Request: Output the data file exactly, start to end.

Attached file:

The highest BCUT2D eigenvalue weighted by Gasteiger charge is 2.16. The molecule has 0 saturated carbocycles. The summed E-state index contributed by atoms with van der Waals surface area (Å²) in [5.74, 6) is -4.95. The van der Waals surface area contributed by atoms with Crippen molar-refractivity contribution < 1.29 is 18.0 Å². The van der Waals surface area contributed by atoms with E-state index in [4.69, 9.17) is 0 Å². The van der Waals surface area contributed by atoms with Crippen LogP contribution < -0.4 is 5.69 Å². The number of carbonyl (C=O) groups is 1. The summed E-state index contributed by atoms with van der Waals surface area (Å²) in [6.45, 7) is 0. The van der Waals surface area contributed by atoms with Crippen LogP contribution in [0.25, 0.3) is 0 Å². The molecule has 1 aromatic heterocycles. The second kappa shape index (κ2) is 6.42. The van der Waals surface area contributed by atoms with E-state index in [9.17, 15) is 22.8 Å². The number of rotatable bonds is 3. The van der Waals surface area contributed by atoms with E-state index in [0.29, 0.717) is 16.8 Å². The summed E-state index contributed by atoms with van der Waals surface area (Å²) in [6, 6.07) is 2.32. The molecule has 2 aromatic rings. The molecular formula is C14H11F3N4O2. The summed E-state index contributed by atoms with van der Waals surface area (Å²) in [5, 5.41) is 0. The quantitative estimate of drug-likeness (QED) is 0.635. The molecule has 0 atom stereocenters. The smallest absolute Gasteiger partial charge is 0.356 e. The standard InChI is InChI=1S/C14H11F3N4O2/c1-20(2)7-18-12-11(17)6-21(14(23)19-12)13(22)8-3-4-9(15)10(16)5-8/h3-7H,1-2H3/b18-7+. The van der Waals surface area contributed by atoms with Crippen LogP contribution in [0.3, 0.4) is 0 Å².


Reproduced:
The highest BCUT2D eigenvalue weighted by Gasteiger charge is 2.16. The molecule has 0 saturated carbocycles. The summed E-state index contributed by atoms with van der Waals surface area (Å²) in [5.74, 6) is -4.95. The van der Waals surface area contributed by atoms with Crippen molar-refractivity contribution < 1.29 is 18.0 Å². The van der Waals surface area contributed by atoms with E-state index in [4.69, 9.17) is 0 Å². The van der Waals surface area contributed by atoms with Crippen LogP contribution < -0.4 is 5.69 Å². The number of carbonyl (C=O) groups is 1. The summed E-state index contributed by atoms with van der Waals surface area (Å²) in [6.45, 7) is 0. The van der Waals surface area contributed by atoms with Crippen LogP contribution in [0.25, 0.3) is 0 Å². The molecule has 1 aromatic heterocycles. The second kappa shape index (κ2) is 6.42. The van der Waals surface area contributed by atoms with E-state index in [9.17, 15) is 22.8 Å². The number of rotatable bonds is 3. The van der Waals surface area contributed by atoms with E-state index in [0.29, 0.717) is 16.8 Å². The summed E-state index contributed by atoms with van der Waals surface area (Å²) in [6, 6.07) is 2.32. The molecule has 2 aromatic rings. The molecular formula is C14H11F3N4O2. The summed E-state index contributed by atoms with van der Waals surface area (Å²) in [5, 5.41) is 0. The quantitative estimate of drug-likeness (QED) is 0.635. The molecule has 0 atom stereocenters. The smallest absolute Gasteiger partial charge is 0.356 e. The standard InChI is InChI=1S/C14H11F3N4O2/c1-20(2)7-18-12-11(17)6-21(14(23)19-12)13(22)8-3-4-9(15)10(16)5-8/h3-7H,1-2H3/b18-7+. The van der Waals surface area contributed by atoms with Crippen LogP contribution in [0.3, 0.4) is 0 Å².